A great success story about learning to type from a girl with Dyspraxia and her Mum; Lucy achieved 20 wpm through her Easter holidays working very intensively, more practice in the summer hols got her to +30wpm and she now types at over 40wpm. Well done Lucy, Englishtype is proud of you!
Mum says “I think the key to our success was a very concerted effort at the beginning (almost treating it like a holiday course you might attend at a school) and covering the keyboard with stickers”.
“We ordered the program at the beginning of the Easter holidays two years ago (Lucy was in Year 6); prior to exams she had an Ed Psych report which diagnosed mild to moderate Dyspraxia and recommended she would benefit from learning to touch type if possible. I honestly didn’t think Lucy would manage to learn to touch type – but her handwriting and spelling were poor, so I was really keen to try. It was the fact that Englishtype is particularly designed to improve spelling as well as typing that appealed to me – and it does seem to have benefitted Lucy.
We bought Lucy a keyboard and covered all the keys with coloured stickers so she couldn’t look. I sat with her early on to make sure she looked at the screen and not at her hands. There was a small amount of bribery (£15 for reaching 15 wpm; £20 for 20 wpm).
Lucy worked almost every day through the Easter holidays (approx. 2 hours a day – sometimes more – she was very motivated by the games and the badges) and had reached, I recall, approx. 20 wpm by the end of the holidays – which I thought was amazing. Lucy had completed the whole course by the end of the summer holidays (following the Easter holidays when she started) and she had reached 30/35 wpm. She then began in Year 7 and uses a lap top in class some of the time and also types some of her homework. She doesn’t yet use a lap top for exams but this is likely to happen. However being able to type has made a really huge difference to her confidence. Her school promotes learning to type and has a typing course and she is always delighted to be top of the leader board. Over the past year or so she hasn’t used Englishtype because she has used the schools type program, but she has nagged me for some time to put Englishtype on her new computer because she says she prefers the games and wants to get Gold in everything.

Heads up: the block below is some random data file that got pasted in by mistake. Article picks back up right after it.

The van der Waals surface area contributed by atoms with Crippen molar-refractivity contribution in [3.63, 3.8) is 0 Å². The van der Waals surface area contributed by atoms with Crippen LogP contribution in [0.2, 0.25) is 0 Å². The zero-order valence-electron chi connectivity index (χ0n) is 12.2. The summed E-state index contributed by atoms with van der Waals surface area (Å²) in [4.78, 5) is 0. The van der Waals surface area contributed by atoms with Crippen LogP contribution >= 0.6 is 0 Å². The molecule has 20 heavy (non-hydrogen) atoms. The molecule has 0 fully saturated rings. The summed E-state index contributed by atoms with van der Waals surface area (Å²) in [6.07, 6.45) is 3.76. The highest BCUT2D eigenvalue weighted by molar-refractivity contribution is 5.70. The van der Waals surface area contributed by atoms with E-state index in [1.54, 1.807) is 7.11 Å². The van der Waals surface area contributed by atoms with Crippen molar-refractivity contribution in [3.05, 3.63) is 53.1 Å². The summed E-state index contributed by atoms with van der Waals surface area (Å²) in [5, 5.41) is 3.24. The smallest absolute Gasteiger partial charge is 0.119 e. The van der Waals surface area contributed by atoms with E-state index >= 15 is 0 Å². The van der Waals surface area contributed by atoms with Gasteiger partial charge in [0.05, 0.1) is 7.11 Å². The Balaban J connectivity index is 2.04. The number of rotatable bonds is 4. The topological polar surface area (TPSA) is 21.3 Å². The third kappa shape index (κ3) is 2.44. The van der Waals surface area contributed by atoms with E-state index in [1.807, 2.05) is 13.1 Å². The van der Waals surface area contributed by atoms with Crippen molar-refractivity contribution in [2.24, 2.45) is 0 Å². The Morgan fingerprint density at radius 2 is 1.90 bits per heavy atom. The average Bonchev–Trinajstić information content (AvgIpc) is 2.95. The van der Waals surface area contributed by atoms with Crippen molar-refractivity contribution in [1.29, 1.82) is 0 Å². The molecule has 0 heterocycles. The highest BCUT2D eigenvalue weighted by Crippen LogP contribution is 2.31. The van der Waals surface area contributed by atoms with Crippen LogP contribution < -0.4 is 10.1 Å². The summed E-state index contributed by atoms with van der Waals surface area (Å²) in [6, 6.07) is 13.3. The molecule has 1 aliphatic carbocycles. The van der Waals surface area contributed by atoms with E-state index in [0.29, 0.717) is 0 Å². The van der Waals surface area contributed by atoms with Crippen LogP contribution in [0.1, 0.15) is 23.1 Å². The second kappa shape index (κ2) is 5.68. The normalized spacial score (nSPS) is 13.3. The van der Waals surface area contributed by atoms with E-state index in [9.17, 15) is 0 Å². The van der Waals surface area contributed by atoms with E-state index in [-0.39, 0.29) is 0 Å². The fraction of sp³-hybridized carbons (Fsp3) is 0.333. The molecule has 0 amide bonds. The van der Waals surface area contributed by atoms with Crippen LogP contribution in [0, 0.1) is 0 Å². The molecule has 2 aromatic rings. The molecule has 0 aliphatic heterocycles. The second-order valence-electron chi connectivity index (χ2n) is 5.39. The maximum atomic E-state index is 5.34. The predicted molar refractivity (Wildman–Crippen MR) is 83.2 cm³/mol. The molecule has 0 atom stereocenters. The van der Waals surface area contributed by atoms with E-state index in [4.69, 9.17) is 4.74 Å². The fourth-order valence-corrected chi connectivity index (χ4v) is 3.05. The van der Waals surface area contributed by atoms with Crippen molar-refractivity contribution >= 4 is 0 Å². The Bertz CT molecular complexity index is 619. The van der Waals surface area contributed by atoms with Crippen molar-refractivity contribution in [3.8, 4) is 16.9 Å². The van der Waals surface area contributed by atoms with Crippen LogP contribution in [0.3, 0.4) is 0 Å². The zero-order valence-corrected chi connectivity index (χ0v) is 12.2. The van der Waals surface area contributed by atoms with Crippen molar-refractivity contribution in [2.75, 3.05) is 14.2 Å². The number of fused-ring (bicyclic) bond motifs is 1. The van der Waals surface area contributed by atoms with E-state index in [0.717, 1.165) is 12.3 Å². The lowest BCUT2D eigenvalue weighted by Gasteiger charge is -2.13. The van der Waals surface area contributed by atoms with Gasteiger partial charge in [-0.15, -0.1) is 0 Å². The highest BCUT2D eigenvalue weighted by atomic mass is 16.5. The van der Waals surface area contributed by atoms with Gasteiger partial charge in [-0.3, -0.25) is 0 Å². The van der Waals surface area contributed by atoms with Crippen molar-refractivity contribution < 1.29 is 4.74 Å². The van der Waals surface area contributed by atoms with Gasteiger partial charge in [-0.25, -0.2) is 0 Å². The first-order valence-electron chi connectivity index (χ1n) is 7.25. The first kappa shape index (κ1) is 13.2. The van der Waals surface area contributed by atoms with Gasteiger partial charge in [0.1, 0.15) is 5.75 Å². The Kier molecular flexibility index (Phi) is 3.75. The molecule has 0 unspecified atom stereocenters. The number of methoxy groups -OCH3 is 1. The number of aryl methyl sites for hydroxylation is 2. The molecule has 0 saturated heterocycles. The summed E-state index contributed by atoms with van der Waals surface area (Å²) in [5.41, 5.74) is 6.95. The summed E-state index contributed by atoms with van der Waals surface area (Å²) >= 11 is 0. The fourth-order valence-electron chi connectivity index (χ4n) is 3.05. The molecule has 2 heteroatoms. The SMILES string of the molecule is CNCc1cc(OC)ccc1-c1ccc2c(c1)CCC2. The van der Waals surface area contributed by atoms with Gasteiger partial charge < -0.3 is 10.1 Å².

I think the key to our success was a very concerted effort at the beginning (almost treating it like a holiday course you might attend at a school) and covering the keyboard with stickers. Lucy found the course something she enjoyed doing after she had got over the initial hump (which happened surprisingly quickly). I do recall she got a bit de-motivated when she thought she would never pass the TypeTest (this may be partly my fault for offering bribery!) but otherwise she has really enjoyed sitting down and tapping away and has gained a huge amount of satisfaction from it.
I have just started no.2 daughter on the course (she doesn’t have Dyspraxia) – I will let you know how she gets on. She has been at it quietly downstairs for an hour already – so, so far so good!
Anyway – I hope that it conveys just how much I feel Lucy has benefitted from the course. I have already recommended it very highly to a number of friends as I think it absolutely excellent.